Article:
I believe that many people, and I was among them, when they hear the words “positive thinking” conjures up visions of Pollyanna airheads spouting trite affirmations, al la the Saturday Night Live character Stuart Smalley. And if they’re not that harsh, they at least think of them as naïve and unrealistic.
Having a positive outlook doesn’t have to mean you deny the negative, that world events, both natural and those created by the human race, can be horrific.
Instead, having a positive attitude involves a choice about how you view the world. It turns out that optimist aren’t constantly trying to control situations, especially those situations that are beyond their control.
As it turns out, research has shown that those with a positive outlook are more aware of possible risks and threats. Another attribute of the optimist is they are aware that a positive outcome is dependent on their choices and actions.
How does positive thinking boost your happiness?
One way a positive thinker boost her happiness is as a self-fulfilling prophet. For example if you have a positive vision of your future you are more likely to take action that will move you in that direction.
Being an optimist means you see your goals as attainable and you see yourself having reached them, which means that when you run into the inevitable resistance you are, according to the research, more likely to push past it.
So you’re convinced becoming a positive thinker is the way to go.
Next question, how do you do that? Especially, if it’s not your natural inclination, having become jaded by the world and all?
First of all, it’s a practice. That’s one of my mantras. No one, no matter how gifted (exception – a savant), is able to do anything with competency, much less perfection, the first time they attempt anything. (No matter what that little voice in your head’s telling you.)
Knowing this the next question is naturally, “What practices can I do to become a positive thinker?
Glad you asked.
I found a great article by Roya R Rad, MA, PsyD that offers a wonderful place to start. Here are a few of her practices…
Change your self-monitoring: Instead of selectively attending to negative events, focus on the positive ones. Then pay attention to the delayed consequences of your behavior rather than the immediate ones. For example, if a job is not going like you want, focus on the fact that you have a job and how you can take your time to make the situation better.
Change your self-evaluation: Challenge any inaccurate internal attributions and see if you compare your behavior to standards that are excessively rigid and perfectionistic. If so, change these and be reasonable with your comparisons. For example, if you constantly compare your weaknesses with other peoples’ strengths, then switch this and compare yourself with those who are doing poorer than you as well. Overall, people who focus more on their strengths than their weaknesses but at the same time are aware of their weaknesses have a healthier self-evaluation result.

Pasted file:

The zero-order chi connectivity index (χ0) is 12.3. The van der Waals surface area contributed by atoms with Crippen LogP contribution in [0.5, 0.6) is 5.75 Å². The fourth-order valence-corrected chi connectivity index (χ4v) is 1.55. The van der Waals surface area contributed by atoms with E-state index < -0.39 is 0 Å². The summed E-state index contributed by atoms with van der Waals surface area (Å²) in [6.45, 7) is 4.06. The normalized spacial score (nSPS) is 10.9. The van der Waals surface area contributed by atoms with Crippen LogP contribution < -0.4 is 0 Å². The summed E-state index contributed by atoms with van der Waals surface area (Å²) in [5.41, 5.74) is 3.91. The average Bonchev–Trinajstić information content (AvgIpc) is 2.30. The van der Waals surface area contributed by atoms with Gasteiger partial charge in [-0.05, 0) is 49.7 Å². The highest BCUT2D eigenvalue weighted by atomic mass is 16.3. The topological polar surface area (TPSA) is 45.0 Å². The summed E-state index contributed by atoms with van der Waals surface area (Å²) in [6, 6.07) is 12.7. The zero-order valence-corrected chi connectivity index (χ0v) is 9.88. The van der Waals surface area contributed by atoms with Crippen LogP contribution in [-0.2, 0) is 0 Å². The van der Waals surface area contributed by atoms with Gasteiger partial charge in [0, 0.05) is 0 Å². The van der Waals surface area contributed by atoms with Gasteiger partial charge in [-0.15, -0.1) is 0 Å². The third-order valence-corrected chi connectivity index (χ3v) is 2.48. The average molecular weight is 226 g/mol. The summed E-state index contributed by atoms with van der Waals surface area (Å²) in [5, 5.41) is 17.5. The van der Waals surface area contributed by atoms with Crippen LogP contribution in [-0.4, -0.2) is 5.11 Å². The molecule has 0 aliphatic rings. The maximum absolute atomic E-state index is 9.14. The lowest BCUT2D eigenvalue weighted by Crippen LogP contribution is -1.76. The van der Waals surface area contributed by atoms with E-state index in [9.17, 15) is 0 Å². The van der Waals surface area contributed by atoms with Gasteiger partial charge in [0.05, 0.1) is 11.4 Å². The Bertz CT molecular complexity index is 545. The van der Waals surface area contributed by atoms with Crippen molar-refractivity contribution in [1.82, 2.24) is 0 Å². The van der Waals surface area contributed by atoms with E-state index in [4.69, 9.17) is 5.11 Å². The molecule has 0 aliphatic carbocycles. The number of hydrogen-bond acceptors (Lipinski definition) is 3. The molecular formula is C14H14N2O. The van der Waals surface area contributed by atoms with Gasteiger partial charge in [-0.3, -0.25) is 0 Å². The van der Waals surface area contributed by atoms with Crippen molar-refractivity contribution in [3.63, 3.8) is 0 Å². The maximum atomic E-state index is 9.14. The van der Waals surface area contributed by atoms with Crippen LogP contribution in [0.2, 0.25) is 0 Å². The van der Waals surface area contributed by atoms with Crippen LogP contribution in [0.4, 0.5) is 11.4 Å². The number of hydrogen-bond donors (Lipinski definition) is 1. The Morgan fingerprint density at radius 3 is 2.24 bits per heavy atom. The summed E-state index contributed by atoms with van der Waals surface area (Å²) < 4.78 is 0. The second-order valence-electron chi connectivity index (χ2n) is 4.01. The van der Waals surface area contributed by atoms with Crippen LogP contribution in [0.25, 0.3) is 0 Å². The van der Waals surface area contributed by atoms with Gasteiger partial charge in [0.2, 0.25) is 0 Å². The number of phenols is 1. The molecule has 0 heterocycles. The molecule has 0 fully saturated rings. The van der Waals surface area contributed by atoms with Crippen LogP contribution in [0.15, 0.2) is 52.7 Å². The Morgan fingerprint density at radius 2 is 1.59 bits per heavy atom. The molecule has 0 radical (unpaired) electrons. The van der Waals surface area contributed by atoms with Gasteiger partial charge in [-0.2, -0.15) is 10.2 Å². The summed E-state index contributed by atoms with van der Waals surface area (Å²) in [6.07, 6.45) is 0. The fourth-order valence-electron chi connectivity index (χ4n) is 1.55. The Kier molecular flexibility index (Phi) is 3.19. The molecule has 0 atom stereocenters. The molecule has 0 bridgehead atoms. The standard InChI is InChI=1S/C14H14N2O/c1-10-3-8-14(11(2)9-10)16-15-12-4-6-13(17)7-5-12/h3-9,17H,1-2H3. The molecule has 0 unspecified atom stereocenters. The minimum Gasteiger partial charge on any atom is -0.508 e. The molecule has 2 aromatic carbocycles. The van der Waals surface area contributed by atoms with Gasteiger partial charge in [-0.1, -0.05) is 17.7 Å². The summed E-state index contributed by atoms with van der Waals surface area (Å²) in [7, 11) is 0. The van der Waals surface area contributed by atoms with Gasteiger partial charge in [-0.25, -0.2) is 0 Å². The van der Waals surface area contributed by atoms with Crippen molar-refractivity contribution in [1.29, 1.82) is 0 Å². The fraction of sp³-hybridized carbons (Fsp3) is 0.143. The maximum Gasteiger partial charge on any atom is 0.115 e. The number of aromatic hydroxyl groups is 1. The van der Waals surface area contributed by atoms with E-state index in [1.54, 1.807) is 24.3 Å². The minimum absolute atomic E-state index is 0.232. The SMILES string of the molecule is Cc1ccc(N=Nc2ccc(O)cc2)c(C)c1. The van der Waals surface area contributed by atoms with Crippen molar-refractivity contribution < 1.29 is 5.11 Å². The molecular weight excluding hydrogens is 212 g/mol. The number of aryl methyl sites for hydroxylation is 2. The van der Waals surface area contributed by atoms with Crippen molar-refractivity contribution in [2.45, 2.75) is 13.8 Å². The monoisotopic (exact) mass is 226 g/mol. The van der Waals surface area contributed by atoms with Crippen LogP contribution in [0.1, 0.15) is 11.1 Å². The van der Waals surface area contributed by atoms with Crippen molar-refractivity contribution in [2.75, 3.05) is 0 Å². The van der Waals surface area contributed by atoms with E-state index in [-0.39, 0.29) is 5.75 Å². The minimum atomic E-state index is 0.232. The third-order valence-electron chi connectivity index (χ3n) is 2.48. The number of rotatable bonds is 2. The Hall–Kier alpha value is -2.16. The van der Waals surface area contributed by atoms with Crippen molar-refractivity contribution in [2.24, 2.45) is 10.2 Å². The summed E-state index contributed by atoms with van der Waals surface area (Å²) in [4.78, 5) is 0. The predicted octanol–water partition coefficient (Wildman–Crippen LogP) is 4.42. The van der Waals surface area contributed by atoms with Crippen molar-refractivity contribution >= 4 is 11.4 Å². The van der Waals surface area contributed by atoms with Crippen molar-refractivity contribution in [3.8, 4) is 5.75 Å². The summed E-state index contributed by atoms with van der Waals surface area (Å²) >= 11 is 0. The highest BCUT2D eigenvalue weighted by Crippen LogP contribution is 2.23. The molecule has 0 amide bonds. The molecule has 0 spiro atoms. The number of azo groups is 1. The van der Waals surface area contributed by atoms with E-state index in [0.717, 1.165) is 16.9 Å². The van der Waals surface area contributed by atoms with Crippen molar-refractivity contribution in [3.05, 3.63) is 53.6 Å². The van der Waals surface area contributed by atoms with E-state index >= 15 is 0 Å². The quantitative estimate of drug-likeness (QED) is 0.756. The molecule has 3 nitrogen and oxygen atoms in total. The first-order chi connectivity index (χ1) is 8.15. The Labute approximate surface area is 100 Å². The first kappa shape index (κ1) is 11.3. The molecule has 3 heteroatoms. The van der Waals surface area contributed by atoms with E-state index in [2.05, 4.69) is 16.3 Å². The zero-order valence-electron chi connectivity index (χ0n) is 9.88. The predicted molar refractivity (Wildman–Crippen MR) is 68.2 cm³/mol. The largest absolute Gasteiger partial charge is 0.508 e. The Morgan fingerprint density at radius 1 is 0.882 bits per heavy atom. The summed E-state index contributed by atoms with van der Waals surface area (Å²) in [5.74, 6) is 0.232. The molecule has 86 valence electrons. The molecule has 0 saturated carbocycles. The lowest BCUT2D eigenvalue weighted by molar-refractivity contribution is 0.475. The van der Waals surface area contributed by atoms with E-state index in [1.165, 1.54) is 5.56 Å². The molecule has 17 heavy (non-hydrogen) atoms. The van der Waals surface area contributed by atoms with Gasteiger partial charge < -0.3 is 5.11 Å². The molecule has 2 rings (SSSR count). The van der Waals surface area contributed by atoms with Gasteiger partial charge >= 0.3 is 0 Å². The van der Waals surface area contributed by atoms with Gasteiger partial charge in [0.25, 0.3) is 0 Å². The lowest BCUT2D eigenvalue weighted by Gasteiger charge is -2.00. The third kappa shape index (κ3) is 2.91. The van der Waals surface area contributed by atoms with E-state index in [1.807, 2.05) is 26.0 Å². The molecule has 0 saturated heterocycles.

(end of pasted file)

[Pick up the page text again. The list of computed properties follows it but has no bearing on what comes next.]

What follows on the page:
Change your self-reinforcement: If you have low rates of self-reward and high rates of self-punishment when it comes to certain aspects of your life, then you want to modify this. For example, think more of how far you’ve come, how hard you’ve worked, acknowledge yourself for it and then see how much further you want to go.
Draw conclusions with evidence: Look at the evidence, look at the events, look at patterns and don’t base your conclusions on assumptions. For example, don’t just assume someone will cheat you because they look like or in some ways act like an ex you didn’t get along with. Look at other elements to see if there is any evidence for your assumption.
Don’t take things personally: The majority of how people interact with you is due to their own personality, strengths, and baggage and does not have as much to do with you. Pay attention to how to differentiate between different interaction signals. For example, instead of immediately getting frustrated because the waitress was a little late attending to you, think that maybe she is having a really tough day or too may tables to take care of.
Continue reading practice to become a positive thinker…
Positive psychologist, Sonja Lyubomirsky, has a number of powerful practices and if you want to cultivate optimism I would highly recommend her book, “The How of Happiness.”
Here’s a good example; “Best Possible Selves diary.” According to the research, this practice has been shown too measurable enhance well-being.
The short version goes like this; sit in a quiet place where you are unlikely to be interrupted, and take 20 to 30 minutes, “to think about how you expect your life to be in one, five, or ten years from now.”
Envision your future life having turned out in just the way you’ve desired. You have work past all the obstacles, and achieved your goals. Now write it all down in your diary, everything you’ve imagined.
According to Lyubomirsky, and the research, this is a very effective way to exercise your “optimism muscle” and strengthen your practice.
There are other practices offered in the book, like the “goals and subgoals diary” or how to “Identify barrier thoughts.”
Ultimately, all the positive thinking strategies to increase your happiness are a means to direct you conscious thoughts in a more positive and compassionate direction. The reasoning is to create a new way and habit of thinking.
Some of us are born optimistic and some of us, not so much. If you find yourself, like I did, in the latter category, take heart, because now you know that positive thinking will boost your happiness.